Mission Bay head coach Willie Matson, left, greets his team after their victory over Valley Center.
The players asked for it, so the coaches petitioned San Diego Section Commissioner Jerry Schniepp.
And Schniepp delivered.
But the only way the commissioner could get the San Diego Section football championships in Qualcomm Stadium this season was to agree to fewer games and an adjusted schedule.
Fewer games means a tripleheader instead of a quadrupleheader. Only Divisions II, I and Open get to play in the Q.
With Chargers games in Qualcomm on Dec. 1 and 8, the best date available for the high school championships was Monday, Dec. 2.
The eight-team Open Division played last Friday and has nine days between games.
Divisions I and II, which have 12 teams, started the playoffs on Friday, Nov. 15. The quarterfinals were Thursday, Nov. 21. The semifinals will be played Wednesday.
The Dec. 2 title-game date cuts prep time to four days.
That number is on paper only because teams aren't allowed to meet or practice on Sundays.
Several coaches asked Schniepp for a waiver of the Sunday rule, but it goes beyond the section.
A spokesman for State Commissioner Roger Blake said no Sunday practice is a state rule, agreed upon by the schools. Any waiver would have to go through the Federated Council, "so there is no way to waive it."
"So if we're lucky enough to get to the championship game, we miss two Sundays of preparation," said Mission Bay coach Willie Matson, whose team plays at Rancho Buena Vista in a Division II semifinal.
"And the second Sunday would be the day before the championships."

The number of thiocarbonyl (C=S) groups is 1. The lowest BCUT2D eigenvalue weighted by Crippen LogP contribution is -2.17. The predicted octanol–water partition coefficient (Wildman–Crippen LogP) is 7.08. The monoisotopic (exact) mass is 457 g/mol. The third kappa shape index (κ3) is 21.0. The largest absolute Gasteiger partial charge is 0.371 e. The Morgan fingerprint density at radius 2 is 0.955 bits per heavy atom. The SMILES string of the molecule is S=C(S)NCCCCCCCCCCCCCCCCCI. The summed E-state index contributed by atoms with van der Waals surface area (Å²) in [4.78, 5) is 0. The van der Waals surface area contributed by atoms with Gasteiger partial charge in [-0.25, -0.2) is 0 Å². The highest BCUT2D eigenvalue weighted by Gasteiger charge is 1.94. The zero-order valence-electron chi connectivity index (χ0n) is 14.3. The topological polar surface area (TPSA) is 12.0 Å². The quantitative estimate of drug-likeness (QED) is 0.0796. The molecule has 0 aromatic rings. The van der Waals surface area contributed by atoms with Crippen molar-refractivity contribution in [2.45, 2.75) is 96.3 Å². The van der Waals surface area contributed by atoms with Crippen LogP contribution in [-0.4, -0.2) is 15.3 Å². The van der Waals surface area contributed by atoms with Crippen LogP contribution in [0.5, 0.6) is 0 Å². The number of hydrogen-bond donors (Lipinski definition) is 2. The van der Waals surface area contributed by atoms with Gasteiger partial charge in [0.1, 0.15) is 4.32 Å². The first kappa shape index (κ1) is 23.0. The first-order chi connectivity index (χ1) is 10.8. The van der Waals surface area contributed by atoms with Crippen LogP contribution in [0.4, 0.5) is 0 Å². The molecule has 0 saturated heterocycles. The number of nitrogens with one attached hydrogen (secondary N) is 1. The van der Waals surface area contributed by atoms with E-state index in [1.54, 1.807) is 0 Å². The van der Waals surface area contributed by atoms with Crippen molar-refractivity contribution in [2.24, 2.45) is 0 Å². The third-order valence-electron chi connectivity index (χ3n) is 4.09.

While there can be "no formal team meeting" on Sundays, San Pasqual Athletic Director Andrew Clark said schools are allowed to have a team dinner on a Sunday and coaches are allowed to attend.
So at least coaches can give their teams final instructions on logistics.
"Actually, I love this," said San Pasqual coach Tony Corley, whose team hosts Carlsbad on Wednesday. "It's a change of pace, a chance to refocus.
"We played Thursday, so we had Friday and Saturday to practice. All the schools are out on Monday and Tuesday, so it becomes a mental thing."
So it becomes a matter of who can overcome the bumps and bruises from the week before.
"That's really important," said Ramona football coach and athletic director Damon Baldwin, whose Bulldogs host Cathedral Catholic in a Division I semifinal. "Kids are young and strong, they can overcome bruises.
"Sprains, that type of thing, are different.
"I was one who asked for a waiver to practice, meet or at least have contact with our players on Sunday. But we asked to play in Qualcomm, so we'll live with this."
Matson's Mission Bay team won the Division IV title in Qualcomm Stadium in 2006, but - because of a rotation between Divisions IV and V - lost to Valley Center in the rain in 2007 at USD, and beat Valley Center in the rain in 2009 at Southwestern College.
"I know what it's like to play in Qualcomm, and not play there," Matson said. "Playing there is better.
"Players are used to a routine, our routine will be a little shorter.
"We won't hit as much. We won't condition."
Beyond player preparation, getting the word to the student body that there is a game Wednesday - the day before Thanksgiving - and a championship game Monday on the first day back to school after the Thanksgiving break, is a challenge.
San Pasqual Principal Tom McCoy said the Eagles "blasted the students" with announcements Friday.
Every student will get a call from McCoy via a computer system reminding them of the game or games.
Booster clubs will be asked to get the word out and school marquees will blaze the message 24 hours a day.
It's not ideal, but it's the price teams pay to compete on the same field where the Aztecs and Chargers play.